Starring: Michael Douglas, Sean Penn, James Rebhorn, Deborah Kara Unger, Peter Donat, Carroll Baker, Armin Mueller-Stahl & Anna Katarina

Despite getting off to a rocky start with ALIEN 3, director David Fincher demonstrated his masterful cinematic storytelling in 1995’s crime-thriller SE7EN. Audiences seemed primed and ready for a follow-up thriller from Fincher, but 1997’s THE GAME grossed below studio expectations and typically isn’t one of the first titles that gets brought up in conversations about Fincher. While it certainly isn’t on the same high quality as Fincher’s perfect thrillers, THE GAME is a tense ride that keeps your eyeballs glued to the screen. In some ways, THE GAME feels like the feature-length version of a good TWILIGHT ZONE episode, which means that it comes with many positive qualities and a few noticeable problems.

Nicholas Van Orton (Michael Douglas) is a super wealthy banker who (despite living in a huge mansion and having a lavish lifestyle) just can’t seem to relax and enjoy life. When Nick’s younger brother Conrad (Sean Penn) comes to town, it appears that Nick’s life just might change in exciting and potentially dangerous ways. Conrad gives Nick the unique birthday present of an interactive game that’s specifically tailored for each player. The strange gaming company CRS soon infiltrates Nick’s life seemingly everywhere he turns. Soon enough, Nick is being thrust into deadly scenarios and begins to doubt that he’ll survive this sinister “game.”

I’ve only seen a handful of Michael Douglas performances (I still need to watch WALL STREET), but THE GAME’s protagonist seems perfectly made for this actor’s style. Douglas comes off as a convincing tightwad, rich guy asshole and I was wondering if I’d be able to feel anything for this prick of a protagonist during the film’s first fifteen minutes. However, Douglas’s character does reveal a more human, emotional side as this “game” pushes him to his breaking point (both mentally and physically). Douglas gets to show a range of acting as his character goes through periods of depression, desperation, fear, anger, and determination. Michael Douglas acts his ass off and it’s a joy to watch.

The supporting cast doesn’t exactly have a big range of names as a lot of CRS employees and business colleagues only show up for a single scene or a couple of brief moments. Sean Penn makes the most of his small role as Nick’s desperate brother and gets to deliver a bombshell scene midway through that makes the already intense thriller even more intense. Deborah Kara Unger plays Christine, a waitress caught up in the middle of the game and also a potential love interest for Douglas. James Rebhorn is appropriately creepy as a CRS spokesman who introduces Douglas’s character to the potentially fatal “game.”

Because THE GAME is a David Fincher film, you can bet your bottom dollar that the cinematography looks slick and atmospheric. Fincher’s distinct visual style (that often has a unique feeling of bleakness to it) adds a layer of seriousness to material that (to be honest) dangerously comes close to being goofy and over-the-top. The viewer really needs to suspend their disbelief at certain points in the script to make this story work, but that doesn’t lessen the constant suspense. Much like Nick, we never quite know what is real and what is part of the “game.” We only have an idea that this won’t end well for the formerly Scrooge-like protagonist who’s finding his humanity as he’s trying to save his own skin.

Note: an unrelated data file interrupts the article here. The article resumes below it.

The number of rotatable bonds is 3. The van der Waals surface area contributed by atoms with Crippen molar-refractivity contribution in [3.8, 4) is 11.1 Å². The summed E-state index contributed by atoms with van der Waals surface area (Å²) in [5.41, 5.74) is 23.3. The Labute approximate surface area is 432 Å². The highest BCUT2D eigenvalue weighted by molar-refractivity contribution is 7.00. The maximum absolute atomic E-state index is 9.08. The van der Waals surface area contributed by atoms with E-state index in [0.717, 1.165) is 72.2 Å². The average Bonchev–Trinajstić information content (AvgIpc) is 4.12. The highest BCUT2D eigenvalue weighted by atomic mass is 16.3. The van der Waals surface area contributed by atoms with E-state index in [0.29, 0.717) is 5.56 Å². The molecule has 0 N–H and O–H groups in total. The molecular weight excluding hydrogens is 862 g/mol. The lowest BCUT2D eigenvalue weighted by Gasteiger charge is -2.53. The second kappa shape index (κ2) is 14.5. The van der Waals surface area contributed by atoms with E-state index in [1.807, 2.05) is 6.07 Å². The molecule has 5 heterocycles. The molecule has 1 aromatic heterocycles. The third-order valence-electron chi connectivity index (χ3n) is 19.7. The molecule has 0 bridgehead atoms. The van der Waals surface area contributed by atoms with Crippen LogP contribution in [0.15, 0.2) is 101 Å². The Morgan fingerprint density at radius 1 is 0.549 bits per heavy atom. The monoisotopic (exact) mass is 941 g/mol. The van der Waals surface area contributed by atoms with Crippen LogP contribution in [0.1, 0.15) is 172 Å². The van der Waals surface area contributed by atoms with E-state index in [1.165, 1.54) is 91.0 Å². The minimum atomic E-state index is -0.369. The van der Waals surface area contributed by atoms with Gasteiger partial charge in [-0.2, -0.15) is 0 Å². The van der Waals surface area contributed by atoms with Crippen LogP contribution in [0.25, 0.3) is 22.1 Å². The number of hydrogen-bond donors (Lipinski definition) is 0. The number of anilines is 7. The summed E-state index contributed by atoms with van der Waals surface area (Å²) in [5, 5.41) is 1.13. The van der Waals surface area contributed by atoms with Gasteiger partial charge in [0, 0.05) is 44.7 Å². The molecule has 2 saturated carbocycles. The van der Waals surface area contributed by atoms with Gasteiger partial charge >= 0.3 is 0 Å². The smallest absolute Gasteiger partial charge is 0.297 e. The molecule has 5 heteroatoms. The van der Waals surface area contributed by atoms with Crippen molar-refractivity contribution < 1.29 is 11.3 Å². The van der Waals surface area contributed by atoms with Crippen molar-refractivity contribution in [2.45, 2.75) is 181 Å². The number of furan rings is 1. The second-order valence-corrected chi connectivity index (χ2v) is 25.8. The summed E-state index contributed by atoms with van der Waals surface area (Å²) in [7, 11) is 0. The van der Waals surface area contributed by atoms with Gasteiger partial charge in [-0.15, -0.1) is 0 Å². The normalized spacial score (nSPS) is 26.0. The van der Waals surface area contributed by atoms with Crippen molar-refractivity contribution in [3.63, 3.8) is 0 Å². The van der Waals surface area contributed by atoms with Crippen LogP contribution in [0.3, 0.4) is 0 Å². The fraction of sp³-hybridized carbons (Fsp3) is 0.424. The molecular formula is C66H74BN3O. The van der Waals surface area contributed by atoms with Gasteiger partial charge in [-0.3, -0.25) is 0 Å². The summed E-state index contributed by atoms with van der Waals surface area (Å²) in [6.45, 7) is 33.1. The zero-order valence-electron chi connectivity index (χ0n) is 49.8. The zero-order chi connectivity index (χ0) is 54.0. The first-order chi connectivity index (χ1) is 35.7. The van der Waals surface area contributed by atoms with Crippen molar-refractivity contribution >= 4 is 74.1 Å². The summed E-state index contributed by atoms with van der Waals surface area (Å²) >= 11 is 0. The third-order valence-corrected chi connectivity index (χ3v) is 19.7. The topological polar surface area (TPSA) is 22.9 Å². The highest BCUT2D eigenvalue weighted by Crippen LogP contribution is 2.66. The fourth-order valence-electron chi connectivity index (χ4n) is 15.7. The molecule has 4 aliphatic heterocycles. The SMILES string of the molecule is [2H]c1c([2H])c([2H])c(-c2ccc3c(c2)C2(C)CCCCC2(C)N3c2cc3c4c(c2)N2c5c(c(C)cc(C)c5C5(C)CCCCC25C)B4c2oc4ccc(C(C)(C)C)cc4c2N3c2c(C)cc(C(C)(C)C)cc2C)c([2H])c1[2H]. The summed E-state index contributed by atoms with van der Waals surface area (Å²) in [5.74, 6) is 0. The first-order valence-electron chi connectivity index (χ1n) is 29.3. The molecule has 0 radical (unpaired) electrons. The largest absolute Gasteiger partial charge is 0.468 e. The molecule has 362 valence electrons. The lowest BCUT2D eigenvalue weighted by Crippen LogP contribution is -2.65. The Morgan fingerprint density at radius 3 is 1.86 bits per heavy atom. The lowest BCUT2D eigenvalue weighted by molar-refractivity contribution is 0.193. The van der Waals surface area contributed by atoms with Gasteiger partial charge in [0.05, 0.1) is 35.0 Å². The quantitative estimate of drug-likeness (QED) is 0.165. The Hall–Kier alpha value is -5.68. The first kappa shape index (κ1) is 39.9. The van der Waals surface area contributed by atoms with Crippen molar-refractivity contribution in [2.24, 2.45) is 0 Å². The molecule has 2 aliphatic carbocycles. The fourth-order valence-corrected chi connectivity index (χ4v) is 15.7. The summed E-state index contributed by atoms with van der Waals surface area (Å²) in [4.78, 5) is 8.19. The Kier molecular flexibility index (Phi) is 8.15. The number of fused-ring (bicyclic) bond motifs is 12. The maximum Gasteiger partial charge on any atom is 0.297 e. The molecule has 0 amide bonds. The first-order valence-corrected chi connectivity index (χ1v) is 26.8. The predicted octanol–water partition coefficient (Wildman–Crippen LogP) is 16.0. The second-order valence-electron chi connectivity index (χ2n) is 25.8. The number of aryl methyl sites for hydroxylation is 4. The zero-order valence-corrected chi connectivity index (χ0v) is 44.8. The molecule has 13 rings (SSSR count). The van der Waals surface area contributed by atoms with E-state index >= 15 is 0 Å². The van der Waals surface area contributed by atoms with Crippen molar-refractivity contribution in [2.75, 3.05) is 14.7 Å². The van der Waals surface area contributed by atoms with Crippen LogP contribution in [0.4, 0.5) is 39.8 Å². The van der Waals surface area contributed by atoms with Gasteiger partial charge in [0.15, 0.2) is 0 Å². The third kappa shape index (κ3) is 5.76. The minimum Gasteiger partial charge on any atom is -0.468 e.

THE GAME’s problems stem from plot holes that rear their ugly heads during the final minutes. The script went to the trouble of including lines of dialogue that fill in certain gaps and let the viewer know that there were other possibilities during certain scenes. However, a couple of big moments seem to rely on certain characters being omnipotent. One major scene has similar flaw that was pointed out and made fun of in DUMB AND DUMBER (of all things, and that film came out three years earlier than THE GAME’s release). I couldn’t help but think back to one line of dialogue and laugh my ass off, because that scene in THE GAME really falls apart when you think about it.

THE GAME is another solid thriller in David Fincher’s stellar filmography, even though it’s not quite on the same level of his other thrillers (e.g. SE7EN, THE GIRL WITH THE DRAGON TATTOO, GONE GIRL, etc.). There’s lots of suspense and entertainment to be found in this film, but you do have to buy into some pretty far-fetched ideas and silly coincidences (particularly in the action-driven finale). Michael Douglas’s performance is so good that it’s worth watching the entire film just to see it. However, constant twists (as silly as they get) and the thick atmosphere are likely to keep you hooked. As silly and ridiculous as THE GAME can be, it still remains a damn good thriller that’s worth watching. If you can overlook certain plot points, you might love it more than I did.

Grade: B+